Many people I know gravitate to antiques – tools or toys, decorations or devices — for their beauty and durability. Why, however, must these qualities be antique? Age alone does not improve most items; on the contrary, antique buyers must accept deterioration as part of the item’s already high price.

What draws most antique lovers is not antiquity itself, I suspect, but craftsmanship, the hours of care and lifetime of skill imbued in the final product. A chair, a knife, or even a toy made before the energy needle often meant an investment of many hours of work by someone who had trained for years to master their craft. Such handiwork might last centuries – we have a desk two hundred years old, for example – and if the work breaks it can be repaired or the pieces replaced.

While I was writing this, as it happens, my family was watching old film footage of a shoe shop in the town of Naas, two hours’ bicycle ride from us. The film, taken in the 1980s, showed the cobblers wrapping the leather to the shape of their client’s feet, adding layer upon layer, polishing, sewing and adding hundreds of tiny marks solely for decoration. I remarked on the hours and attention devoted to a single shoe, and my mother-in-law, who restored antiques here for decades, said, “Yes, but a pair lasted me thirty years – in six months your sneakers must be thrown away.”

Decades from now, our store-bought goods will not be antiques. Most of them are made of plastic or have some small plastic part, designed to break quickly and require a new purchase — so most cannot be repaired, and those made of plastic and chemically-treated wood cannot even be safely burned.

“Hand Made in Tasmania,” edited by Steven French, features 39 crafters who adopted the opposite values, who eschewed modern careers for a vocation. From luthiers to saddlers, felters to binders, each of them embraces, revives and sustains trades that we almost lost when everything became lightly acquired and discarded.

Each chapter, two to four pages long, offers a concise portrait of a single artist; how they came to their esoteric field, and why they have devoted their lives to it. Each explains the quirks of their passion, so we read whiskey distiller Patrick Maguire point out that his product can last virtually forever, or whip-maker Simon Martin explain that kangaroo leather is the strongest leather in the world.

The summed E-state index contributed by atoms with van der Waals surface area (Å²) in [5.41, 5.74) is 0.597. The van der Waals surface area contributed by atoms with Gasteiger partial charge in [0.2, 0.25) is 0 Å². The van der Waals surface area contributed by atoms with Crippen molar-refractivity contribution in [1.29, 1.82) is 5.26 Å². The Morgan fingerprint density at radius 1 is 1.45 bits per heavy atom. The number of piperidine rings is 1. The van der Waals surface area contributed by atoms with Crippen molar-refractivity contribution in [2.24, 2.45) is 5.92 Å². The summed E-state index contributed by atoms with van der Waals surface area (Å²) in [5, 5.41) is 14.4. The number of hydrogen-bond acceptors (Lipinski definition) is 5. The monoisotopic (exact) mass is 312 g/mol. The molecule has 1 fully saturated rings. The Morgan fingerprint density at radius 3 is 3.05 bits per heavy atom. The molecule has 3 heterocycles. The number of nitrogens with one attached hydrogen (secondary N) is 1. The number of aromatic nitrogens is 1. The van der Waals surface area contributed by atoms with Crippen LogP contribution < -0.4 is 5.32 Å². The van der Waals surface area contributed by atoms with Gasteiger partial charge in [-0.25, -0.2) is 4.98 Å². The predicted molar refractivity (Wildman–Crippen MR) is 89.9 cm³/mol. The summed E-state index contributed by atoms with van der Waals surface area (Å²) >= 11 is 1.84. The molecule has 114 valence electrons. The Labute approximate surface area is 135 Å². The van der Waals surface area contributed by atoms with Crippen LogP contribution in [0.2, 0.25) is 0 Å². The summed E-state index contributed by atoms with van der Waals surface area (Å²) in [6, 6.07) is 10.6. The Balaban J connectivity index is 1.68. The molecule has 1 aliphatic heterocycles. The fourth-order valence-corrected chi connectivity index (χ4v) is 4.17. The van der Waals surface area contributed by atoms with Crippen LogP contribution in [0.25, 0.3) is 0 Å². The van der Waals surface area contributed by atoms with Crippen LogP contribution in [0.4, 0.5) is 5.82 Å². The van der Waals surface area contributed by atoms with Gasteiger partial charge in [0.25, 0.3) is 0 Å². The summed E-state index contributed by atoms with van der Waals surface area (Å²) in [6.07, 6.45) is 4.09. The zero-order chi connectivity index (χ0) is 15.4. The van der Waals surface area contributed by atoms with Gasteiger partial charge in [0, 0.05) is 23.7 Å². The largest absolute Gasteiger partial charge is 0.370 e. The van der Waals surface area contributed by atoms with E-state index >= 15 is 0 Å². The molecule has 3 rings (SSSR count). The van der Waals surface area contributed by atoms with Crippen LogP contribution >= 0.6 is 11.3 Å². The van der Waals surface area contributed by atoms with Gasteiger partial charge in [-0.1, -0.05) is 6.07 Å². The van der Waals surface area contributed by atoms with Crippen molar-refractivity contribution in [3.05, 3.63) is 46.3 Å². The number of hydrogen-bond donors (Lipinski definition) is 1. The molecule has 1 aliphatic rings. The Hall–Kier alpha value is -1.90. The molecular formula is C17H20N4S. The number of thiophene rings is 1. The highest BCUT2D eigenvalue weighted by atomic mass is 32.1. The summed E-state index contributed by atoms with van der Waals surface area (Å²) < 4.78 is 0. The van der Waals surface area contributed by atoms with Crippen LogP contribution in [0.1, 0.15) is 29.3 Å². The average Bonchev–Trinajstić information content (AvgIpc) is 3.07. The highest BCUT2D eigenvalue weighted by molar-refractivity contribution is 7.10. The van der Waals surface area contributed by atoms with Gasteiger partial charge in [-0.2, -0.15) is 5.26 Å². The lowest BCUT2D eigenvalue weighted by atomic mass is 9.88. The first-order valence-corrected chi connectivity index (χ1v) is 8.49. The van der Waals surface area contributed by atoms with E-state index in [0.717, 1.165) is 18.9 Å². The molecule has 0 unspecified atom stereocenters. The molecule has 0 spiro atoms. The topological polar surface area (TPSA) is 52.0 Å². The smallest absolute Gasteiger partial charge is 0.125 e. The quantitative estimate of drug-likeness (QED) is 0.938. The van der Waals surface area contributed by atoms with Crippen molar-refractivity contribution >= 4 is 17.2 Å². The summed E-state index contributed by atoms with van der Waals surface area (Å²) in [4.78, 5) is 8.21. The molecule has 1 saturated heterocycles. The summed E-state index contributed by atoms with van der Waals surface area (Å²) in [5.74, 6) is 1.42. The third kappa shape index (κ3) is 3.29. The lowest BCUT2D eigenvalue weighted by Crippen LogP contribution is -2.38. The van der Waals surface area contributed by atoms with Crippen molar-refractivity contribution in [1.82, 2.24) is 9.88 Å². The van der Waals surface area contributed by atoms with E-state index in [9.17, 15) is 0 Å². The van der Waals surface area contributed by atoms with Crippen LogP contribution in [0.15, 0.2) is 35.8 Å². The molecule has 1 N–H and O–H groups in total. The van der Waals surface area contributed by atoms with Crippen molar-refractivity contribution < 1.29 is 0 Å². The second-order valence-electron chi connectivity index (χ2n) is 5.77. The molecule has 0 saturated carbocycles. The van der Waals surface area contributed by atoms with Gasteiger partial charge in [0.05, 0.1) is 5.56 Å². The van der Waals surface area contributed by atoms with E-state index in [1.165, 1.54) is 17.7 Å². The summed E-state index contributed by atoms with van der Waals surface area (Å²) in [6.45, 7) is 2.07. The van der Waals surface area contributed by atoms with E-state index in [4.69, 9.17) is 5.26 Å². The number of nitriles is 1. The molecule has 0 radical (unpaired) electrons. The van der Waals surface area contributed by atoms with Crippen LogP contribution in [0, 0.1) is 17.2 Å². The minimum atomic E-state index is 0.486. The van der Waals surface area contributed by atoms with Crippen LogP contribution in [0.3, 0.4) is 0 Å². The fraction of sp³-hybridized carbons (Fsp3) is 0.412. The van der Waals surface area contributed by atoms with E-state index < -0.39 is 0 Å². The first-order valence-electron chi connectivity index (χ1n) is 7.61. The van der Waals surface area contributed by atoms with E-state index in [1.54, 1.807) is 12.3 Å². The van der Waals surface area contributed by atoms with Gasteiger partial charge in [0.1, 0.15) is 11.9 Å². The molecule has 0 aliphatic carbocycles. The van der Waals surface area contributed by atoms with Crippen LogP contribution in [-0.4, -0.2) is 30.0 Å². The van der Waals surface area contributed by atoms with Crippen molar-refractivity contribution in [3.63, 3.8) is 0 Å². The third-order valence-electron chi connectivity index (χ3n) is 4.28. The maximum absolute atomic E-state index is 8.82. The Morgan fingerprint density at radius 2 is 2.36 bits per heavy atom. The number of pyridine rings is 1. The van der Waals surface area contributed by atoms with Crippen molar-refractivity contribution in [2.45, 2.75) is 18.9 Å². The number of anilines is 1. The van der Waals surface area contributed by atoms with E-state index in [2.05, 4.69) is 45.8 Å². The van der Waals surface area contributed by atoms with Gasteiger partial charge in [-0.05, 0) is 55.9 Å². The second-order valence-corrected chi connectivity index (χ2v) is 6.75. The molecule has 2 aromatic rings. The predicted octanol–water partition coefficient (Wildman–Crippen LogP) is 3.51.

Some of the crafts threaten to disappear altogether; saddler Rick Allen said that his profession was taken off the apprentice list in 1938, and that the last saddler in his city of Hobart died forty years later, the day he opened his shop. Martin said that only 12 whip-makers are left in the world, and that their average age is 68.

Other featured artists revive old techniques; glassblower James Dodson said he uses the same approach as Syrian craftsmen 2,000 years ago. Still others find new methods unique to their region; Joanna Gair makes paper using native plants and kangaroo dung. Some turn modern rubbish into art, like Debbie Reynolds’ baskets of found rope, driftwood and shells.

While the majority of the artists are native Tasmanians, a few came from elsewhere; shoemaker Luna Newbie from the UK, knife-maker John Hounslow from New Zealand and beekeeper Yves Ginat from France. In some cases they began in a different field that led them, unexpectedly, to their craft; Hounslow came to knives through cooking, Ginat to beekeeping from farming.

French quotes author Mark Thomson that “… our civilisation, created by technology, is simply an unstable veneer that could snuff out as suddenly as a blown light bulb, leaving us with nothing to fall back on.” Some of these artists will be the people we will turn to in such circumstances – beekeepers, cheese-makers, boat-builders and basket-weavers.

Many of the subjects, admittedly, lean in more purely artistic directions: Rebecca Coote’s glass installations, Ben Kurczok’s hand-crafted kaleidoscopes, Susie McMahon’s sculpted dolls and Emma Colbeck’s refashioned buttons. But the world needs beauty as well, and the same hands that can shape the glass of a bauble could one day do the same, or teach others to do the same, for spectacles, sextants and Sterling engines.

Tasmania might be a particularly fertile ground for artisans, but you likely have people in your area keeping traditions and crafts alive. Wherever you live, there is likely a similar book waiting to be written, filled with allies waiting to be found.

Brian Kaller has written about peak oil and related issues for The American Conservative, the Dallas Morning News and Big Questions Online. He lives in rural Ireland; he and Steven French correspond by e-mail.